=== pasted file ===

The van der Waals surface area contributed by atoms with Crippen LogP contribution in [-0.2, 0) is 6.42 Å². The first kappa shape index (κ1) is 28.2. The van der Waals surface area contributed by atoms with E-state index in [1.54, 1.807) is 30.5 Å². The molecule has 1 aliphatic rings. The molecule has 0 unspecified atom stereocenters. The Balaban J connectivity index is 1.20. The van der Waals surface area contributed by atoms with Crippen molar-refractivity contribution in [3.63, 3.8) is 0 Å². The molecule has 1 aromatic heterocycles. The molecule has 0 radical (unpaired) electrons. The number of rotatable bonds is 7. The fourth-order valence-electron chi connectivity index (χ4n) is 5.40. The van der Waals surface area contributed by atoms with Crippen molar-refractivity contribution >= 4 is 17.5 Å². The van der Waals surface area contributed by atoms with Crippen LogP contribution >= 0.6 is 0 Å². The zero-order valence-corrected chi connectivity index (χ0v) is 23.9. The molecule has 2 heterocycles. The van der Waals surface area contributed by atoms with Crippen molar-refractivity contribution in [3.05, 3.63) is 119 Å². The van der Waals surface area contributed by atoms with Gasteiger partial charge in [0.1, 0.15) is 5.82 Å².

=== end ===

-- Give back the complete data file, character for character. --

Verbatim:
The van der Waals surface area contributed by atoms with Crippen LogP contribution in [-0.2, 0) is 6.42 Å². The first kappa shape index (κ1) is 28.2. The van der Waals surface area contributed by atoms with E-state index in [1.54, 1.807) is 30.5 Å². The molecule has 1 aliphatic rings. The molecule has 0 unspecified atom stereocenters. The Balaban J connectivity index is 1.20. The van der Waals surface area contributed by atoms with Crippen molar-refractivity contribution in [3.63, 3.8) is 0 Å². The molecule has 1 aromatic heterocycles. The molecule has 0 radical (unpaired) electrons. The number of rotatable bonds is 7. The fourth-order valence-electron chi connectivity index (χ4n) is 5.40. The van der Waals surface area contributed by atoms with Crippen molar-refractivity contribution >= 4 is 17.5 Å². The van der Waals surface area contributed by atoms with Crippen LogP contribution >= 0.6 is 0 Å². The zero-order valence-corrected chi connectivity index (χ0v) is 23.9. The molecule has 2 heterocycles. The van der Waals surface area contributed by atoms with Crippen molar-refractivity contribution in [3.05, 3.63) is 119 Å². The van der Waals surface area contributed by atoms with Gasteiger partial charge in [0.1, 0.15) is 5.82 Å².